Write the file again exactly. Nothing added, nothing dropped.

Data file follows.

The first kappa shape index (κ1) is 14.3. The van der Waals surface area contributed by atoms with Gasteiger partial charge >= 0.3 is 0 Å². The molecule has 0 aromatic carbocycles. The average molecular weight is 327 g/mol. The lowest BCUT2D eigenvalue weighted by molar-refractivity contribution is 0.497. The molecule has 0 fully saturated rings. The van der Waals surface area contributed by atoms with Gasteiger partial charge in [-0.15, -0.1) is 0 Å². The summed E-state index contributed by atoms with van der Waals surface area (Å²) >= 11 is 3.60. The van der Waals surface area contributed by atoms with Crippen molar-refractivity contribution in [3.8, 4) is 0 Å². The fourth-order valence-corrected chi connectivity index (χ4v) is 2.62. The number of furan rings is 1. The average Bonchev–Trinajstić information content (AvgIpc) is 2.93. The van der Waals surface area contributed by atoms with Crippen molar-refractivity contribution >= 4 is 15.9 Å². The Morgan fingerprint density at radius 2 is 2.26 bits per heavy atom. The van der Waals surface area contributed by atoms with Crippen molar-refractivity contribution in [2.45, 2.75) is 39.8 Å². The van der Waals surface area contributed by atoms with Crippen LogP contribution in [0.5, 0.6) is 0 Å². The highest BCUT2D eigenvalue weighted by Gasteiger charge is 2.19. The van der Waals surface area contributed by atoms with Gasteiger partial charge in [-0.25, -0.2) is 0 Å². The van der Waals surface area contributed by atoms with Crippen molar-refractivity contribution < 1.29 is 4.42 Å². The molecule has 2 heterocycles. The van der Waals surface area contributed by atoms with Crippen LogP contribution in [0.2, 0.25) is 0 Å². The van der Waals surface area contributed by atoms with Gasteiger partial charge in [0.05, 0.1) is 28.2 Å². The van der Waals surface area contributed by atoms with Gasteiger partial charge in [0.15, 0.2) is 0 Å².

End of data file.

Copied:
The first kappa shape index (κ1) is 14.3. The van der Waals surface area contributed by atoms with Gasteiger partial charge >= 0.3 is 0 Å². The molecule has 0 aromatic carbocycles. The average molecular weight is 327 g/mol. The lowest BCUT2D eigenvalue weighted by molar-refractivity contribution is 0.497. The molecule has 0 fully saturated rings. The van der Waals surface area contributed by atoms with Gasteiger partial charge in [-0.15, -0.1) is 0 Å². The summed E-state index contributed by atoms with van der Waals surface area (Å²) >= 11 is 3.60. The van der Waals surface area contributed by atoms with Crippen molar-refractivity contribution in [3.8, 4) is 0 Å². The fourth-order valence-corrected chi connectivity index (χ4v) is 2.62. The number of furan rings is 1. The average Bonchev–Trinajstić information content (AvgIpc) is 2.93. The van der Waals surface area contributed by atoms with Crippen molar-refractivity contribution >= 4 is 15.9 Å². The Morgan fingerprint density at radius 2 is 2.26 bits per heavy atom. The van der Waals surface area contributed by atoms with Crippen molar-refractivity contribution in [2.45, 2.75) is 39.8 Å². The van der Waals surface area contributed by atoms with Crippen LogP contribution in [0.5, 0.6) is 0 Å². The highest BCUT2D eigenvalue weighted by Gasteiger charge is 2.19. The van der Waals surface area contributed by atoms with Gasteiger partial charge in [-0.25, -0.2) is 0 Å². The van der Waals surface area contributed by atoms with Crippen molar-refractivity contribution < 1.29 is 4.42 Å². The molecule has 2 heterocycles. The van der Waals surface area contributed by atoms with Crippen LogP contribution in [0.2, 0.25) is 0 Å². The van der Waals surface area contributed by atoms with Gasteiger partial charge in [0.05, 0.1) is 28.2 Å². The van der Waals surface area contributed by atoms with Gasteiger partial charge in [0.15, 0.2) is 0 Å².